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I have a data set with text fragments having a fixed structure that can contain parameters. Examples are:

 Temperature today is 20 centigrades
 Temperature today is 28 centigrades

or

 Her eyes are blue and hair black.
 Her eyes are green and hair brown.

The first example show a template with one numerical parameter. The second one is a template with two factor parameters.

The number of templates and the number of parameter is not know.

The problem is to identify the templates and assign each text fragment to the corresponding template.

The obvious first idea is to use clustering. The distance measure is defined as a number of non matching words. I.e. the records in example one have distance 1, in example two distance is 2. The distance between the record in example one and two is 7. This approach works fine, providing the number of clusters is know, which is not the case, so it is not useful.

I can imagine a programmatic approach scanning the distance matrix searching for records with lot of neighbors in distance 1 (or 2,3,..), but I'm curious if I can apply some unsupervised machine learning algorithm to solve the problem. R is preferred, but not required.

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    $\begingroup$ I am not an NLP expert by why wouldn't you consider doing an LSA on the whole corpus and then use the corresponding scores in a clustering algorithm? That would easily take care of the fact that different templates have different numerical parameters. Finding the number of clusters $k$ would then follow a standard methodological procedure (eg. $k$-means/AIC). $\endgroup$ – usεr11852 Sep 21 '15 at 7:27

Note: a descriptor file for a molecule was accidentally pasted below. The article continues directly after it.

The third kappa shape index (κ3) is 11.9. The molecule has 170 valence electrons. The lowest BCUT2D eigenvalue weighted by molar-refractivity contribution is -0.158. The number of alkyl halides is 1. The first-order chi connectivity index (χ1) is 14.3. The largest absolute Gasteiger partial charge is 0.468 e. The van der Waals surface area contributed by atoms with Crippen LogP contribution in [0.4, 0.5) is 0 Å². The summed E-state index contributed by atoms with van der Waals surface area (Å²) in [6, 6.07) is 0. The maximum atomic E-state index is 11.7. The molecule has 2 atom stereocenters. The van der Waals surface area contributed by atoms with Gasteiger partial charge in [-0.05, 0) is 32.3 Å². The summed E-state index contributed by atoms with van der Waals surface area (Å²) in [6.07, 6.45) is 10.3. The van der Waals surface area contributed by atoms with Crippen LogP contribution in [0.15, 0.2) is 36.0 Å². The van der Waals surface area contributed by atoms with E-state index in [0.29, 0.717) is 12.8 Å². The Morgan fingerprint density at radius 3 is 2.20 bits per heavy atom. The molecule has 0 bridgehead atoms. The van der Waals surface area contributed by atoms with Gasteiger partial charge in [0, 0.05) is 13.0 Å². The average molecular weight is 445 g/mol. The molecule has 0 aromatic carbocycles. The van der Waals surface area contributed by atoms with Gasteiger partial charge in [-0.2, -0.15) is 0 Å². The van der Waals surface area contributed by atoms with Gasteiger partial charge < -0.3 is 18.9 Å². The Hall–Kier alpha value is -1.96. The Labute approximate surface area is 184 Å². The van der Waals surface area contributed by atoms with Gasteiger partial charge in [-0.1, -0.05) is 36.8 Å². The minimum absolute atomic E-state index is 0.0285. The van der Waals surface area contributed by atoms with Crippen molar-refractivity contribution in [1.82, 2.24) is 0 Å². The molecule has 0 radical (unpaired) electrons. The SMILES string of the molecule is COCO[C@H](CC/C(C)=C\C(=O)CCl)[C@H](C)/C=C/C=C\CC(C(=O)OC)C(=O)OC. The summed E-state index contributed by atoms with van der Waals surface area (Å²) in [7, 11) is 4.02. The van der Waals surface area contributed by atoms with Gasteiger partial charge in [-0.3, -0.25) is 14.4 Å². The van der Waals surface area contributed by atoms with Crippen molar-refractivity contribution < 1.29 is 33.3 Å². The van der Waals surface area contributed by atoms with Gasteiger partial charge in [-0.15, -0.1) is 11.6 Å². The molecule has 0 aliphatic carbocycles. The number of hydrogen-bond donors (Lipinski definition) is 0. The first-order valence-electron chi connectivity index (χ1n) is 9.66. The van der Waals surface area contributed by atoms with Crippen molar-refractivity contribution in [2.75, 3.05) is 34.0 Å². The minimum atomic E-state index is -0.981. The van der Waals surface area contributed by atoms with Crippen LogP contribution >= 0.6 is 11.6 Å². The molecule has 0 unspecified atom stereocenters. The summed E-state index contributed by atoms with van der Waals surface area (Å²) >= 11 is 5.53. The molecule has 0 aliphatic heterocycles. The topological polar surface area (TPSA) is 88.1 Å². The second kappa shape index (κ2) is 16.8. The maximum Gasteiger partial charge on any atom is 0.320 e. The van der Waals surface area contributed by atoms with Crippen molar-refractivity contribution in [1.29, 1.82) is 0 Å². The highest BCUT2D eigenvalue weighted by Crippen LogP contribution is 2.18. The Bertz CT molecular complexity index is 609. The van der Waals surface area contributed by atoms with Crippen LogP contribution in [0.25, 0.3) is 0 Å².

• $\begingroup$ @usεr11852 I appreciative you proposal, but interestingly I get better result using simple distance on TermDocumentMatrix (tm) then with LSA. I suppose this is due to the fixed structure of my templates, e.g. the order of the terms is relevant for the distance. I intuitively guess there must be a simple elementary solution for my problem, probably based on the distance matrix, but feel free to formulate your proposal as answer, so I can honor it. $\endgroup$ – Marmite Bomber Sep 21 '15 at 20:06
  • $\begingroup$ @usεr11852 The difficulties with LSA were casued by: 1) problems with ignoring short terms - the parameter wordLengths 2) non-transformed IDF application. I added an answer approaching both problems. $\endgroup$ – Marmite Bomber Sep 27 '15 at 9:48
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The basic rationale behind the following suggestion is to associate "eigenvectors" and "templates".

In particular one could use LSA on the whole corpus based on a a bag-of-words. The resulting eigenvectors would serve as surrogate templates; these eigenvectors should not be directly affected by the number of words in each template. Subsequently the scores could be used to cluster the documents together following a standard procedure (eg. $k$-means in conjunction with AIC). As an alternative to LSA one could use NNMF. Let me point out that the LSA (or NNMF) would probably need to be done to the transformed TF-IDF rather than the raw word-counts matrix.

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  • $\begingroup$ I added an answer based on transformed IDF to distinct between the parameters and template terms. As this is my first usage of transformed IDF, I'd appreciate commenting of the approach. $\endgroup$ – Marmite Bomber Sep 27 '15 at 9:55
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    $\begingroup$ I am glad i could help. $\endgroup$ – usεr11852 Sep 28 '15 at 17:03
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You might consider using word2vec to identify phrases in the corpus. The presence of a phrase (instead of single tokens) is likely to indicate a 'template.'

From here, the tokens most similar to your template phrase are likely to be the values for your parameters.